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Community Mobile Media Lab receives Intentional Initiative Award from Research Nova Scotia

Solomon Nagler
Sobaz Benjamin
Joshua Schwab-Cartas

Solomon Nagler, filmmaker and professor of Media Arts and Film at NSCAD, has received the Intentional Initiative Award from Research Nova Scotia to further his work with the Community Mobile Media Lab (CMML).

The CMML is a mobile media production hub, with film production equipment, that can be temporarily set up in Nova Scotian communities. The media lab will house a series of post-production workstations, a mobile sound mixing studio and professional film production equipment.

“I feel very privileged receiving this award,” says Nagler. “I’m really a passionate researcher, but university research can be very inward-looking. So, how do we contribute to not just equitable spaces in the universities, but to our greater community, and how do we share this knowledge and learn from other people outside the university to make our educational institution a better place?

“With this grant, it’s all very outward-looking,” he continues. “It’s about leaving the university, traveling to communities, learning from them, and nurturing filmmakers who didn’t necessarily have a similar opportunity to go to university and register for four years of education. It’s about learning how these processes can do a lot for diversification in the film industry, but also diversification in how we teach and how we learn about filmmaking here and abroad.”

This innovative model of co-creation, training and mentorship is one of the many reasons the CMML was granted this award.


The award comes as a $220,000 grant from Research Nova Scotia over the course of three years. This will help the CMML to fund projects, hire mentors and acquire more training materials for participants.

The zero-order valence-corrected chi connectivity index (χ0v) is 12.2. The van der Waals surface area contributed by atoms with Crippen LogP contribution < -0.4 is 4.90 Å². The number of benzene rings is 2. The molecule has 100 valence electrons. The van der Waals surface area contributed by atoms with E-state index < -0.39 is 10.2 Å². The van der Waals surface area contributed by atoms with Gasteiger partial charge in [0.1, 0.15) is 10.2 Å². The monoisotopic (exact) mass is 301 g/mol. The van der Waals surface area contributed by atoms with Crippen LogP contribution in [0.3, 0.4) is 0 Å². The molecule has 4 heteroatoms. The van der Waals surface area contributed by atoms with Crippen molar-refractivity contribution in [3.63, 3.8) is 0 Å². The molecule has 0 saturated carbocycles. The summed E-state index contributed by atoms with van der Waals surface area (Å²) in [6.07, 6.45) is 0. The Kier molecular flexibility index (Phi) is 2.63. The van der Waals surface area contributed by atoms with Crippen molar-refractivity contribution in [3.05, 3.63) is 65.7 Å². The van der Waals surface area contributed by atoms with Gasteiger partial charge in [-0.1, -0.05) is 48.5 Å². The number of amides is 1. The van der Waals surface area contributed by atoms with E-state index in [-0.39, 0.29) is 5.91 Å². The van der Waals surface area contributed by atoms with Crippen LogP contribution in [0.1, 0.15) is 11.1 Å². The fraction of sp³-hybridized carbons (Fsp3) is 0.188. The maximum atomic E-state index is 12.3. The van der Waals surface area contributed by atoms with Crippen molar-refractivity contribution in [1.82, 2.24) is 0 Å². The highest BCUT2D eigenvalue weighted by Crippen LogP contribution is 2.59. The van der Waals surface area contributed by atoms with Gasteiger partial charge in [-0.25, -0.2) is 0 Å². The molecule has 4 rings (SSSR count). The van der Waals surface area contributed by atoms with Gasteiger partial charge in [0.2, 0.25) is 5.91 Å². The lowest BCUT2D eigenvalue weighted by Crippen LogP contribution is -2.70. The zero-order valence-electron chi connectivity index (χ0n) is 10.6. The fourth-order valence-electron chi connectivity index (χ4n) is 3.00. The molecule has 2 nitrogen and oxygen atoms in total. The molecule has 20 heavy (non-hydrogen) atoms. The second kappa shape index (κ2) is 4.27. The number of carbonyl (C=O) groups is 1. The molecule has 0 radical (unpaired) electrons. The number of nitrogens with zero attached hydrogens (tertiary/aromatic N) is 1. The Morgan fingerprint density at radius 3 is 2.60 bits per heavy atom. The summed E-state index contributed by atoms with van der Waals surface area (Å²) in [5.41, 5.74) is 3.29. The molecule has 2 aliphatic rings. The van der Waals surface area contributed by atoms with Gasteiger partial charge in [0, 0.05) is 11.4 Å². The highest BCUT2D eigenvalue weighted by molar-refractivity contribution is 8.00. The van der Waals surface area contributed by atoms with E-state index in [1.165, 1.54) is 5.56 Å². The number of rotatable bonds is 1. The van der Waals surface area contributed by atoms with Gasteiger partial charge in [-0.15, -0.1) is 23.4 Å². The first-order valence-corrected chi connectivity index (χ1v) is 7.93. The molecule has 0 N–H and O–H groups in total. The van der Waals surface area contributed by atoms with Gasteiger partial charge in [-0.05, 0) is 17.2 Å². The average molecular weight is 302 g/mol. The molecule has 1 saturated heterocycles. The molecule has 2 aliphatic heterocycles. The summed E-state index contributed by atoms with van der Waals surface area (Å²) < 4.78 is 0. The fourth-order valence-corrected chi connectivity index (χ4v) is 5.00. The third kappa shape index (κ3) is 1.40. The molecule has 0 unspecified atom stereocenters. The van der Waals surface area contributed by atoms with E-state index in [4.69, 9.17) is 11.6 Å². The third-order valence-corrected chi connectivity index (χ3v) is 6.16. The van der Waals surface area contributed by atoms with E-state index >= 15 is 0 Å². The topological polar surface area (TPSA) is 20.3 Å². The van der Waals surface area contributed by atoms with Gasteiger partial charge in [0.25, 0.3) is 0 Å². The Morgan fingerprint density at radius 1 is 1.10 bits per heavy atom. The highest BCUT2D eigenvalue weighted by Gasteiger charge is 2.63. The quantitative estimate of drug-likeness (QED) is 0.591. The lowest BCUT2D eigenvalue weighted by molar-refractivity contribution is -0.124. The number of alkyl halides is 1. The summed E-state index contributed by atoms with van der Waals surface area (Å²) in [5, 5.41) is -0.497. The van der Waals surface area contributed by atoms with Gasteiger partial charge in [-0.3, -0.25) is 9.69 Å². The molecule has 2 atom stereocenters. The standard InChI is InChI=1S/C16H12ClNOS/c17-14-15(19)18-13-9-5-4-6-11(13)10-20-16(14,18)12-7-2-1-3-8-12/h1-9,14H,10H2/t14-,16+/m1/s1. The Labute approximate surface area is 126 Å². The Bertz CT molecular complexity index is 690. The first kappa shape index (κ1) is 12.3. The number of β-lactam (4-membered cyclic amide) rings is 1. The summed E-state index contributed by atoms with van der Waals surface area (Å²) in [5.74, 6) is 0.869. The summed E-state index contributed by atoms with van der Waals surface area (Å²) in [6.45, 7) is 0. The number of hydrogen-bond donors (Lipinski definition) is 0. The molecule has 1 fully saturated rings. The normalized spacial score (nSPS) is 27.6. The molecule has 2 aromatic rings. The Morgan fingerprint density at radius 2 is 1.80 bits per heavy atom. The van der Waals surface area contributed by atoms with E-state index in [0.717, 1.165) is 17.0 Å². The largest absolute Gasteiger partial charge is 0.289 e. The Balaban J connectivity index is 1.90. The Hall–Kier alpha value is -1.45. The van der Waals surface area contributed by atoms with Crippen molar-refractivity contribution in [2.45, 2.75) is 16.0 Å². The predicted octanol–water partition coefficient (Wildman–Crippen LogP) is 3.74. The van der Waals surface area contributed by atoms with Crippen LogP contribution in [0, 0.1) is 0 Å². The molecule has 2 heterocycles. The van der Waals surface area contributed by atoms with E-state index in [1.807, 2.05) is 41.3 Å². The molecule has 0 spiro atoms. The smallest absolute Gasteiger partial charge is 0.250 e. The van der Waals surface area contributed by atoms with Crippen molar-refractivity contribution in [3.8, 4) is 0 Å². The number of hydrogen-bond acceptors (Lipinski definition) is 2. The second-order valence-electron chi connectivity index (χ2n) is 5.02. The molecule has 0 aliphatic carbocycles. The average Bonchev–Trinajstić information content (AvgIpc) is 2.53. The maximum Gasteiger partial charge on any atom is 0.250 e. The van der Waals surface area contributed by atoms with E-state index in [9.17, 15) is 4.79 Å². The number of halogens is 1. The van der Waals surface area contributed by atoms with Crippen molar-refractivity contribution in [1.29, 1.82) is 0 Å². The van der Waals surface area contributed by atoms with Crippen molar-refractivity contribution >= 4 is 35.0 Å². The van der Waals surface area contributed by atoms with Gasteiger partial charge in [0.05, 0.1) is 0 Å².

In addition to mentors, the CMML will be partnering with its primary community collaborator, Sobaz Benjamin, who is the Founder and Executive Director of In My Own Voice (iMOVe); and with institutional collaborator, Joshua Schwab-Cartas, who is an assistant professor in the Master of Arts Education program at NSCAD.

“These are two people that I have such an enormous respect for and what they do,” says Nagler. “We all have a vision of art as a means of changing the world for better, and the work they do is going to be integral to anything that we’re going to do in the next three years.”

Nagler sees this funding as an opportunity to combat accessibility within the education sector, which is something he has seen in the last 16 years of his teaching career.

“It’s kind of evident that universities are not the most accessible places for a lot of people,” he says. “Things like cost, accessibility [to equipment], class, and racism; these are some of the obvious reasons that post-secondary education wasn’t in the wheelhouse for some people… and you see that in the population that’s in front of you while teaching. So, there has to be a way to make these spaces and educational process more accessible and more equitable to tell these stories that need to be told.”


One of the projects Nagler hopes to produce with the CMML is a ‘micro-films festival,’ which will showcase the works of participants and hopefully put budding filmmakers on the map.

“As the folks are producing their films and shooting them, we will then help them produce these works, with the intention that these works will be distributed in festivals here and abroad,” says Nagler. “So, they can start building their portfolios, and once you start building portfolios, you can start applying for funding, which can then be used for university applications.”

For Nagler, hosting these sort of screening events would be a way to celebrate the participants, their labour and the communities that they are a part of.

Right now, Nagler, Benjamin and Schwab-Cartas are putting together the infrastructure to get the CMML up and running. This includes a $75,000 Canada Foundation for Innovation (CFI) grant that will go towards purchasing the van and equipment for the mobile lab.

“At the heart of it, this is a learning opportunity to see how we can work with communities outside of NSCAD, nurture the robust creative community of making, and ultimately, do good in the world,” says Nagler.